November 2, 2020 Reading Time: 4 minutes
strawman, farm, scarecrow

The Great Barrington Declaration website went live on October 5, 2020. Over the next four weeks it amassed signatures from over 10,000 health scientists, 30,000 medical practitioners, and 600,000 members of the general public – all calling for an end to lockdowns as the primary tool for mitigating Covid-19. Lockdowns have imposed immense social and economic harms over the last eight months. Meanwhile, surprisingly little evidence exists to support the effectiveness of the lockdown approach.

The response from previous defenders of such policies, both in epidemiology and journalism, sought to both vilify the signers of the Declaration and deny that lockdowns are even on the table as a future policy option.

Gregg Gonsalves, an epidemiologist at Yale University, answered the Declaration on October 5th: “First, let’s knock down the straw man up front. No one is supporting massive, across-the-board lockdowns everywhere, all the time. This is the foil for these arguments. And it’s a convenient bogeyman.”

William Hanage, an epidemiologist at Harvard University, reacted to the Great Barrington Declaration on October 6th: “This is a dangerous falsehood. This is a very narrow sample of ‘top scientists’ and certainly not representative of the world. And lockdown is not the alternative.”

Matt Reynolds, a science reporter for Wired UK, wrote on October 7th: “The kind of lockdown that the Great Barrington Declaration seems to be railing against hasn’t been in place in the UK since mid-June.” He continued, “When the Great Barrington Declaration authors declare their opposition to lockdowns, they are quite literally arguing with the past.”

Sonia Sodha, a columnist with the Guardian, wrote on October 11th: “The [Great Barrington] declaration sets itself up against a straw proposal that nobody is arguing for – a full-scale national lockdown until a vaccine is made available.” (Addendum, 1/5)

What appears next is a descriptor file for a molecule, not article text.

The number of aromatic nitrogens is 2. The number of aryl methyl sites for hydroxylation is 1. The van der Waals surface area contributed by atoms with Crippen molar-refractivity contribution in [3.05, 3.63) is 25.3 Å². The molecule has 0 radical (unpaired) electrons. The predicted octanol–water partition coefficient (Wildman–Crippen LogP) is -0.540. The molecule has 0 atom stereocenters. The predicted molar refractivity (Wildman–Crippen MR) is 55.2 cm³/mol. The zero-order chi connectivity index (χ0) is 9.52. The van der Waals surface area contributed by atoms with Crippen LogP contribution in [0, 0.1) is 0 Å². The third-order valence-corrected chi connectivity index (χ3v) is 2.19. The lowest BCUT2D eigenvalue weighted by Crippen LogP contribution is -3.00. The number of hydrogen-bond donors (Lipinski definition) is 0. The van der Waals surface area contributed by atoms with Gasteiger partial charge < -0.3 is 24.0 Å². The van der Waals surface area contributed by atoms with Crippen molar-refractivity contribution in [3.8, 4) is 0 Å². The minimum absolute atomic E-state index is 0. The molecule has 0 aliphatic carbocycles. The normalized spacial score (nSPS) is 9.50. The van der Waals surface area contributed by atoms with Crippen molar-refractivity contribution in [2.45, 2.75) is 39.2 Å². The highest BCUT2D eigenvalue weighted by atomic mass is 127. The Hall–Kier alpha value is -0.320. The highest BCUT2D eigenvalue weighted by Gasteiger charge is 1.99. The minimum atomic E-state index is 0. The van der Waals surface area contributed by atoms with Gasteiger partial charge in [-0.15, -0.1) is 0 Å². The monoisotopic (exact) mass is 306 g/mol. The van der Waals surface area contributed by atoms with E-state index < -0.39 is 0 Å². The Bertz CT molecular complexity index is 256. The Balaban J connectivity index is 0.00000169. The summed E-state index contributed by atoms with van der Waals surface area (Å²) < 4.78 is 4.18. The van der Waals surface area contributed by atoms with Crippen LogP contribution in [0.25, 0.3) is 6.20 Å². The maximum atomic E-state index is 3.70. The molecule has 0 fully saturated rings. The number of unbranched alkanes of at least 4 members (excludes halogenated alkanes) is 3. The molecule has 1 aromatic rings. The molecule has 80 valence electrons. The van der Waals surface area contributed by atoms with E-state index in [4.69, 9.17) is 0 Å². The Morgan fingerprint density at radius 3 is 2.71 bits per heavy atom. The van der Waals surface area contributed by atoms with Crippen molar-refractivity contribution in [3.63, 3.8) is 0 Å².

Gonsalves again wrote on October 12th: “No one likes lockdowns. No one thinks that they are without secondary harms. And most importantly, NO ONE is arguing for Wuhan-style full-scale lockdowns. No one is. But a straw man argument is being set up by those who want to mislead the American and British publics.”

David Gorski, an oncologist and editor of the Science-Based Medicine blog, wrote on October 12th: “Straw man arguments [against lockdowns] are the entire basis for #GreatBarringtonDeclaration”

Angela Rasmussen, a virologist at Columbia University, wrote on October 14th to endorse and reiterate Gonsalves’s attack on the Great Barrington Declaration: “Nobody is arguing for full indefinite lockdowns.”

Tyler Cowen, an economist at George Mason University and columnist for Bloomberg, reacted to the Great Barrington Declaration on October 15th: “The critics who emphasize lockdowns are setting up a straw man.”

John M. Barry, a medical historian at Tulane University, wrote in the New York Times on October 19th: “Finally, the Great Barrington Declaration aims at a straw man, opposing the kind of large, general lockdown that began in March. No one is proposing that now.”

Hisham Ziauddeen, a neuroscientist and signer of the John Snow Memorandum to the Lancet, wrote on October 26: “Those arguing for a herd immunity strategy and railing against the lockdown strawman they have created (see the Great Barrington declaration).”